Do You Really Want to be an Actor?

It’s time to dispel some myths!

Acting is easy

It’s hard work, and it’s extremely competitive.  If you are easily discouraged: this is not the field for you. If you can’t take criticism: you should explore another career. If you are self-conscious about your appearance: this is definitely not the path you should take. Actors not only need to be able to work hard, but they also need to be able to work well with people of varying backgrounds and personalities. Taking harsh criticism and experiencing rejection is an everyday occurrence for an actor. You need to have a thick skin, and be able to listen.

Acting is a calling

There is nothing special or divine about being an actor.  It’s a job just like any other.  Treating acting like a calling is just an excuse for lazy actors to keep calling themselves actors even when it’s been years since their last acting job.

The best actors are all “naturals” and don’t need any training

The handful of talented and successful untrained actors is the exception that proves the rule. The greatest actors from Olivier to Ralph Fiennes to Marilyn Monroe and Angela Bassett all received extensive training and continued to train throughout their careers. Training enhances your talent and gives an actor the tools to be able to sustain a career on stage and screen.

Actors must be thin and beautiful

Look, it definitely helps to be stunningly beautiful, but you can carve out a successful career even if you don’t look like a supermodel. It’s important to know and understand your type (something we’ll discuss in detail later) A film or play or television show is a snap shot of the world and the world contains people of all shapes, sizes and colors.

So now that we’ve dispelled a few myths, it’s time for a quiz! The quizzes are designed to help you pinpoint your strengths and weaknesses and help you define the next steps in your career.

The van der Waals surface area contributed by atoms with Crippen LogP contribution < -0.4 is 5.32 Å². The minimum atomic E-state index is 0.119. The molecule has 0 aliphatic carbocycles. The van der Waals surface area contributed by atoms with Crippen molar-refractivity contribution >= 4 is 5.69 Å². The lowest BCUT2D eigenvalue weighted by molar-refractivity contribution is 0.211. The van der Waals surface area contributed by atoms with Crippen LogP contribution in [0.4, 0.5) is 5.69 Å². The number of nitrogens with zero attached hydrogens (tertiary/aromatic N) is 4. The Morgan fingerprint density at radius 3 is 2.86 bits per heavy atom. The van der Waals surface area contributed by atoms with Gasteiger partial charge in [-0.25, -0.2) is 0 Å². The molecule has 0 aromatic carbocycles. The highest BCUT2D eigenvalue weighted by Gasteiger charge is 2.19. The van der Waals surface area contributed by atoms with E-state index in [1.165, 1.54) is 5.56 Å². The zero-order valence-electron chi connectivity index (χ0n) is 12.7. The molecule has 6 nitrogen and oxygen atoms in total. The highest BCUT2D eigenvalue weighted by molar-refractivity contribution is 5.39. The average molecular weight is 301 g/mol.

Do you want to be an actor or movie star?

So many people go into the business for the wrong reasons or they think that success as an actor is all about the accumulation of wealth. The fact is that most actors are far from wealthy, and it is important to define how you measure success.

1. Which is more important to you?

a. taking on challenging roles
b. having a role (of any size) in a big budget feature film
c. walking the red carpet at major Hollywood events
d. proving your haters wrong when you become successful

2. Which actor’s career is most like the one you wish to have?

a. Will Smith
b. Jackie Chan
c. Anthony Mackie
d. Wilmer Valderrama

3. Besides acting, what other job would like to take on?

a. Something creative
b. Medicine or maybe the law
c. A job that is very hands on
d. A cushy desk job
e. I couldn’t do anything else except acting

Responses: Give yourself points for the answers as follows.

1. a. 1 b. 2 c. 3 d. 4
2. a. 3    b. 4 c. 1 d. 2
3. a. 1 b. 1 c. 1 d. 2 e. e. 4

The Results:

A score of 9-12 means that you are probably more interested in the fame and fortune or you are not realistic about the day-to-day struggles of an acting career. I suggest finding a different path, or if you really want to act and you are able to see your career realistically, maybe you should take a step back for now and develop some interests. Read, see the world, learn to cook, and then take another step into the acting world.